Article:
I Lose Water Pressure When I Flush My Toilet: What Is Wrong?

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You're enjoying a nice warm shower with the perfect water pressure when you hear the dreaded flush. You know what comes next: That perfect shower of water slows down to what feels like a trickle. Loss of water pressure when you flush your toilet can be a sign of problems in your plumbing system. Figuring out which issue is to blame for your low water pressure can solve the problem.

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Low water pressure when flushing the toilet can be due to the type of shower valve you have or issues with the plumbing, including restricted or leaking pipes.

Pressure-Balance vs. Thermostatic-Mixing Valves

When your toilet flushes, it refills using cold water, which can limit how much cold water goes to your shower and other fixtures. If you have a traditional pressure-balance shower valve, which has one handle to adjust the temperature and pressure, that loss of cold water can become more noticeable. This type of valve works by adjusting the hot and cold water pressure ratio to keep the water at a consistent temperature. So when the cold water pressure decreases, the valve reacts by also lowering the hot water pressure to keep the ratio balanced.

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Switching to a thermostatic mixing valve can minimize the water pressure drop you experience when someone flushes the toilet. This type uses separate handles for water pressure and temperature. Instead of responding to the pressure, it responds to the temperature changes, allowing it to maintain the temperature without changing the water pressure.

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Incorrect Pipe Sizing or Restrictions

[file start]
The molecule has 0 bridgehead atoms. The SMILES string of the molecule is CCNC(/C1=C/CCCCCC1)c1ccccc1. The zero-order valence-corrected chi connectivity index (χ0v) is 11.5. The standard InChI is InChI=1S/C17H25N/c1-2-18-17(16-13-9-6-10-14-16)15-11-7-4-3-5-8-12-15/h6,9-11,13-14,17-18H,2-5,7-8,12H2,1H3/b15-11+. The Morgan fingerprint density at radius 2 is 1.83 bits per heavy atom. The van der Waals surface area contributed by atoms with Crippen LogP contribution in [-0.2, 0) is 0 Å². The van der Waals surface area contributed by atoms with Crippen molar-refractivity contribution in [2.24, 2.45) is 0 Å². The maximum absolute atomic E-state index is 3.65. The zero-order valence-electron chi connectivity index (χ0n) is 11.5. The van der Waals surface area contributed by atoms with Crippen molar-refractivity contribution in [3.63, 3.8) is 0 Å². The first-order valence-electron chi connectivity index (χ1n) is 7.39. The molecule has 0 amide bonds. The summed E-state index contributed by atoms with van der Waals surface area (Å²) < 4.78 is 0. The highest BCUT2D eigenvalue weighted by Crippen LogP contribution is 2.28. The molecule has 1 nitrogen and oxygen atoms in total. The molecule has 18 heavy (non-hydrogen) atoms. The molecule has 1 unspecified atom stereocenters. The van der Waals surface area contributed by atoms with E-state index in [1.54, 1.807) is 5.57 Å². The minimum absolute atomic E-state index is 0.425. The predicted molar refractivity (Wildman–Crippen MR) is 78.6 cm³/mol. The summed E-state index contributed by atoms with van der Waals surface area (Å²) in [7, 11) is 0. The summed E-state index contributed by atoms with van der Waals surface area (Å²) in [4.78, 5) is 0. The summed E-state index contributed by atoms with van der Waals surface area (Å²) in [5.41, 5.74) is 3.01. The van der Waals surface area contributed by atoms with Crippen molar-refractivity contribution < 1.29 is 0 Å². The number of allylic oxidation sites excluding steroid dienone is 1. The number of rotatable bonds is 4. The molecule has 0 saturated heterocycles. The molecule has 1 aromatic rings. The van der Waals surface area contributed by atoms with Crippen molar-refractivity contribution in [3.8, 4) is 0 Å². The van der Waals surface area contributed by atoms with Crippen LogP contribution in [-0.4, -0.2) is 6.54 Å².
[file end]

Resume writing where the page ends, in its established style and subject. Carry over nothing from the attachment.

Restricted plumbing pipes can cause water pressure issues in your home. If you have an older home or someone other than a licensed plumber previously did work in the home, the plumbing pipes leading to the bathroom might be undersized. In other situations, the pipes can be restricted due to buildup inside the pipes. These situations restrict how much water flows into the bathroom. When you flush your toilet, it can take a large amount of that water, leaving the shower and other fixtures with less.

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If you suspect a problem with your pipes, it's best to hire a plumber. A professional can evaluate the situation and inspect the pipes to ensure they're the properly size. Replacing bad pipes is a job for a professional to ensure they use the correct pipes and install them well to avoid leaks.

Leaking Plumbing Pipes

Another issue that can decrease overall water pressure in your home is a small leak in the plumbing. When the toilet flushes and draws cold water, it leaves even less for other fixtures. Plumbers can help find the leaks and repair them quickly before they cause more serious damage.

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Water Pressure Regulator Issues

Your home should have a water pressure regulator on it to reduce the water pressure as it enters your home. You can adjust the water pressure regulator to increase the water pressure if it's low overall. You'll need an adjustable wrench to loosen the lock nut and adjust the screw. This can improve the overall water pressure and minimize pressure loss when you flush the toilet.

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However, you don't want to make the pressure too high. A good range for most homes is between 40 and 60 psi. Anything above 80 psi can damage your home's plumbing, including breaking pipes and damaging connections. If your pressure is good overall, adjusting the regulator to increase the pressure could cause issues.

Checking Your Toilet

Checking your toilet to ensure it's working properly can also help your overall plumbing situation. Look for any leaking from the tank or around the base that could affect water usage. Ensure the flapper sits securely in place and the chain only has about 1/2 inch of slack to allow it to open and close properly. Check the water level in the tank to ensure it's about 1 inch below the top of the overflow tube. Adjust the water level by squeezing the clip on the cylinder float.

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